Session 5: Unlocking Data: Exploring Different Roads
Wednesday 26th June 2019 – 14:45 – 16:15
Chair: Matias Frosterus, National Library of Finland, Helsinki, Finland
5.1 Open Knowledge Maps: a Visual Interface to the Worlds Scientific Knowledge
Peter Kraker, Open Knowledge Maps, Austria, Najmeh Shaghaei, University Library of Southern Denmark, Denmark
Getting an overview of a research field and being able to identify a set of relevant findings pertaining to one’s information need are prerequisites for research, evidence-based practice and self-directed learning alike. Yet, the tools for exploring and discovering scientific content are often lacking. With traditional, list-based search engines, users have to examine articles and their relationships by hand, which is a time-consuming process.
Open Knowledge Maps is an attempt to transform discovery of scientific knowledge by providing an open, community-driven non-profit system that leverages the digital open science ecosystem. Instead of lists, we propose to use knowledge maps for discovery. Knowledge maps provide an instant overview of a field by showing the main areas of the field at a glance, and papers related to each area. This makes it possible to easily identify useful, pertinent information.
Our goal is to provide a large-scale system of open, interactive and interlinked knowledge maps for every research topic, every field and every discipline. This system will enable people inside and outside of academia to not only get an overview of a field and identify relevant concepts, but also to discover trends, recognize important researchers, and to understand connections between fields.
On our website https://openknowledgemaps.org, users can currently create a knowledge map for a topic of their choice based on either BASE or PubMed. Our software retrieves the 100 most relevant results for a topic and generates a knowledge map based on textual similarity between the records. The map is intended to give users a head start in their literature research.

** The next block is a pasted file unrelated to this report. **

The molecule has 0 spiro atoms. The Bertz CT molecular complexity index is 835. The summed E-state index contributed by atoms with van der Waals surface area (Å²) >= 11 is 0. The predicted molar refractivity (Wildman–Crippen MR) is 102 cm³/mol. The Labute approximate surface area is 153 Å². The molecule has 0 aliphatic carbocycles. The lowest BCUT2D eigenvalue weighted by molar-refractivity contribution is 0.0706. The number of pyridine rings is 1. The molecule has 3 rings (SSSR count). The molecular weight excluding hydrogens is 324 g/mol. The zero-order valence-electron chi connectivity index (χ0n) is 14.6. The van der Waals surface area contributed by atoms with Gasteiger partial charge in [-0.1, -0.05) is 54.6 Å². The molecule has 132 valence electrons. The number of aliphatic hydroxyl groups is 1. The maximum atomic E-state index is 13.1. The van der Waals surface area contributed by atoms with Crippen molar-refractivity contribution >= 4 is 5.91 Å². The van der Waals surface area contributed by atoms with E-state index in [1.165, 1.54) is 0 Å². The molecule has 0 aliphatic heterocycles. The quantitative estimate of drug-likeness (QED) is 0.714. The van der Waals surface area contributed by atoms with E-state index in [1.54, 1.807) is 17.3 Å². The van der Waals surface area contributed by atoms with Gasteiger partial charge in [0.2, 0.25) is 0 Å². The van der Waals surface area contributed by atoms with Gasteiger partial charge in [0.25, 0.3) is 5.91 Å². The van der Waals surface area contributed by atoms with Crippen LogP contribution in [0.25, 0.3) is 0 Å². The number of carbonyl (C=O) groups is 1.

With this service, we have created a lot of enthusiasm in the community. Our user base has quickly grown: since our launch in May 2016, we have recorded over half a million visits to the site and more than 120,000 maps have been created. Open Knowledge Maps has become an international collaboration with team members, advisors and partners from variety of fields, including research, librarianship, design, software development, citizen science, and the open knowledge and open science movement.
In the future, we want to turn discovery into an open and collaborative process. Most people are currently tackling discovery on their own – and therefore repeat the same process over and over again. By sharing the results of our discoveries, we can save valuable time and build on top of each other’s knowledge; for example, researchers and medical librarians can collaboratively map the newest research on a certain disease and openly share result of their efforts for the benefit of evidence-based practice and patients affected by this disease.